Lesson Learned – Don’t Leave Things Laying Around

So you want to have your own website and play around with different tools and technologies? Great, just don’t leave a project sitting too long, bad things happen.

Case in point, over on the Child Abuse Survivor site, I had created a sub-domain with it’s own WordPress Multi-User install (back when that was a separate version of WP), running Buddypress to act as a sort of community site. Over time the site saw some traffic, but eventually the community involvement started to fall off, around about the same time that I was changing jobs and moving,  so I really sort of stopped dedicating a bunch of time to it. Oh I left the community up, in case anyone wanted to continue to use it and communicate with each other, but I stopped checking in regularly.

That also means I stopped updating the WordPress install. A big no-no.

Sure enough, late last week, I noticed an issue with the RSS feeds on the main blog getting malformed text and becoming invalid. I didn’t see anything wrong on that WordPress install, but somehow the feeds weren’t publishing properly. A quick re-install of WP in place corrected the feeds issue, but I made a note to keep a closer eye on the feeds.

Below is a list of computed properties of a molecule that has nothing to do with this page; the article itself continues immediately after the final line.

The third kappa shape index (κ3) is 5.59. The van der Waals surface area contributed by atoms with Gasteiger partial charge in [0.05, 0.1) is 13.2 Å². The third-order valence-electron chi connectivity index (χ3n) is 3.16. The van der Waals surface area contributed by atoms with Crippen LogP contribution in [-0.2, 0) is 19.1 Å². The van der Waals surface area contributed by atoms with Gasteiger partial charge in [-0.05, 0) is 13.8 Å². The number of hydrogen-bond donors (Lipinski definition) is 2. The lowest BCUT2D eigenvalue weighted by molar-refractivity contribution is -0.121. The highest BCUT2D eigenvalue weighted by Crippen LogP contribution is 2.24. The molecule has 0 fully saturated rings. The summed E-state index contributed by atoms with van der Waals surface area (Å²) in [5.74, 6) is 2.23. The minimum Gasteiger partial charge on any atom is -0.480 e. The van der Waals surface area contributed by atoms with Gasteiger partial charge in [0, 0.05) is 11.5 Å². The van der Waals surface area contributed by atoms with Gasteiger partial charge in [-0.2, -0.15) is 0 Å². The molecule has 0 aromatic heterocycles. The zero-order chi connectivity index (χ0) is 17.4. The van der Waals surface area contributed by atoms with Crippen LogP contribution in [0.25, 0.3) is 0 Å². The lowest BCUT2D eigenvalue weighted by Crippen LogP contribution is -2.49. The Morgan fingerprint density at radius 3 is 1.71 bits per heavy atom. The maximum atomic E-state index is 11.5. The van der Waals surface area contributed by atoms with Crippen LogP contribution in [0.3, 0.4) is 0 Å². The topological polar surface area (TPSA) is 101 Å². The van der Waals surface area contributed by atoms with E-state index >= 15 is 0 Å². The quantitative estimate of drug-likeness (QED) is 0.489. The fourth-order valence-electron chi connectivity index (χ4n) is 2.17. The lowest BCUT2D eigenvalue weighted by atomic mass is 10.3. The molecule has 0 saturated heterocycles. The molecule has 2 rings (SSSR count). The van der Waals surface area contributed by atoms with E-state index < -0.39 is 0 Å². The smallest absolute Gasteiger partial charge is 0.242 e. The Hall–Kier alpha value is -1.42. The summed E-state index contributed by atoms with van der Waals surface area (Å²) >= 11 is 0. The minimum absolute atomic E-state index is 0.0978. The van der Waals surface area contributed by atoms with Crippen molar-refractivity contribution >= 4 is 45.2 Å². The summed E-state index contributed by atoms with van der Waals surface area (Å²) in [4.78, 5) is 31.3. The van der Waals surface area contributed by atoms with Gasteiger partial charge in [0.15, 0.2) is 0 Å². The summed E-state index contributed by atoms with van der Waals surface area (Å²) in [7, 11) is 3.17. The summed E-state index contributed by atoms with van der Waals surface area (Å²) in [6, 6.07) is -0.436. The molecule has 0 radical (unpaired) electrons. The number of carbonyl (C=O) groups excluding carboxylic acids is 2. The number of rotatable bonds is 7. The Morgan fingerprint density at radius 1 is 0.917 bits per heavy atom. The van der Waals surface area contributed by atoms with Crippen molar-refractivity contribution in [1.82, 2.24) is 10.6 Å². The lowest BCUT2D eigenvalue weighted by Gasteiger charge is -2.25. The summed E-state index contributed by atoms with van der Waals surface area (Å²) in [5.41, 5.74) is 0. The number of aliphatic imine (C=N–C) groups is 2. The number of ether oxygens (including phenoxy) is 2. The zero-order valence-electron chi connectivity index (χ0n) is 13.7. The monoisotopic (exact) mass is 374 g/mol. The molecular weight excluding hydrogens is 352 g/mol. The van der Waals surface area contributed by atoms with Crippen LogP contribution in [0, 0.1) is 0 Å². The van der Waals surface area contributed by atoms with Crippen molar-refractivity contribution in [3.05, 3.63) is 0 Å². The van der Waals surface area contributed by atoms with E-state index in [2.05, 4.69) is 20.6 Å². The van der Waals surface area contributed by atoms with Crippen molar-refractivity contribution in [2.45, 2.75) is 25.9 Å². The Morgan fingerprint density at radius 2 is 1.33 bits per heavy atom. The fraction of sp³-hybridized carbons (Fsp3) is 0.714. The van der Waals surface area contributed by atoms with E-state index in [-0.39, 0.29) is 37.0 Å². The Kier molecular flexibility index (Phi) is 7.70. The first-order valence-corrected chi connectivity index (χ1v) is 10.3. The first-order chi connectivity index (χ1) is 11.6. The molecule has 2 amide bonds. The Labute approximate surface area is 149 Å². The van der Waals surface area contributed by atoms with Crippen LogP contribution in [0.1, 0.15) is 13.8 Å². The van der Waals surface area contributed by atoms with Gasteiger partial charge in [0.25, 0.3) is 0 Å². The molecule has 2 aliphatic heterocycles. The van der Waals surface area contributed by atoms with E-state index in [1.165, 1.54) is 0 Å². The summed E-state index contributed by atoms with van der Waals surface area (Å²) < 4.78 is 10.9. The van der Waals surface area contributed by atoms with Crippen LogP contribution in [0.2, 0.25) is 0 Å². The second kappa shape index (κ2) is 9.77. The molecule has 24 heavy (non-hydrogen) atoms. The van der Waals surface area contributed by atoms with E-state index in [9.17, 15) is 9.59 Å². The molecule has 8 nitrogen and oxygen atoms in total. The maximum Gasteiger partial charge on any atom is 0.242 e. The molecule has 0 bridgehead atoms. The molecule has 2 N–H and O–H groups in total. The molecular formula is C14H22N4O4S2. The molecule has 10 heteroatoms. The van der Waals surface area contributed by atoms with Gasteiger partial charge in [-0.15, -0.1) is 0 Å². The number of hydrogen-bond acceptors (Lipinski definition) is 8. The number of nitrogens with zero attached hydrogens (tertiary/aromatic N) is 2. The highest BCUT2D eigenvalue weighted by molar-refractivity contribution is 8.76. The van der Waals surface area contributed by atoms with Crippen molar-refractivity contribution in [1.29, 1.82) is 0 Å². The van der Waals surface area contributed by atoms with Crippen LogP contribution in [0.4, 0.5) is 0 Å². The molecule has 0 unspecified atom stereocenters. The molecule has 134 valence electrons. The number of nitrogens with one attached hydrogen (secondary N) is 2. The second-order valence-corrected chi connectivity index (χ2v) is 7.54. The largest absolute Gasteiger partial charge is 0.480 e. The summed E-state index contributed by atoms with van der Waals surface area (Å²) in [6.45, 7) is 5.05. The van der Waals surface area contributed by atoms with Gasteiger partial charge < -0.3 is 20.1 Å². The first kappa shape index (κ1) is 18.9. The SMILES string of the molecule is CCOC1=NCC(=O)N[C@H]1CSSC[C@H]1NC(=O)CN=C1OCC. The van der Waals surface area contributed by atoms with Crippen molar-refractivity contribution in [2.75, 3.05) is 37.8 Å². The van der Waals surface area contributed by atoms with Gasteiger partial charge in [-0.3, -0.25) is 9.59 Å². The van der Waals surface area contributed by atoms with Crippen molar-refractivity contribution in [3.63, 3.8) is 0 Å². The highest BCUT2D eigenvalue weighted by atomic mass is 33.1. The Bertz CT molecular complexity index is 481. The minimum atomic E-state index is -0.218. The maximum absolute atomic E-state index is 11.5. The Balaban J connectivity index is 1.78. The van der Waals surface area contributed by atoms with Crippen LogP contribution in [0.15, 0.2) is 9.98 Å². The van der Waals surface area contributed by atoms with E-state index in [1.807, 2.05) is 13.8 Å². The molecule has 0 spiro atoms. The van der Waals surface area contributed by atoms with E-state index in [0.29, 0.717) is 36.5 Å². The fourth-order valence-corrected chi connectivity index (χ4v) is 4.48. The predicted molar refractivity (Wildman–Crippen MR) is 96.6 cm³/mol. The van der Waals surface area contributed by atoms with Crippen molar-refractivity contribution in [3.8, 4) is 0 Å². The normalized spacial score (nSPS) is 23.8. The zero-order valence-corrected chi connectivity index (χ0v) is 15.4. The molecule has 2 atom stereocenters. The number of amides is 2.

Sure enough, Monday evening, I saw the same problem with the feeds again. This time I decided this wasn’t a random occurrence, something was wrong. So I dug in to the site and the WordPress database to see if I could see what was causing this. As I dug around I came across a strange class.php file that had been dropped into the wp-content folder, and an .htaccess file that hadn’t been at that level of the install before, pointing to a random numeric php document in another folder, on the community site. Further digging led me to discover Google search results, mostly for pharmaceuticals, pointing to oddly named pages on my site.

Now my blog’s WordPress install was up to date, and there wasn’t any SQL injection into the database, but as I rolled over to the community WordPress install, boy what a mess. There were a number of malicious PHP files over there, and some SQL injected into the database. Since I haven’t updated that install in months, I assume it was compromised thanks to a known exploit that has since been fixed.

After nuking the community site completely, database included, and then cleaning the handful of PHP files running all over the rest of the site’s directories, it seems to be clean again, though Google hasn’t re-indexed things just yet so I’m still getting interesting search queries to say the least. (Sigh)

Those are two nights of my life I’m never getting back, thanks to leaving an old WP install laying around unused. Trust me, it’s not worth it.

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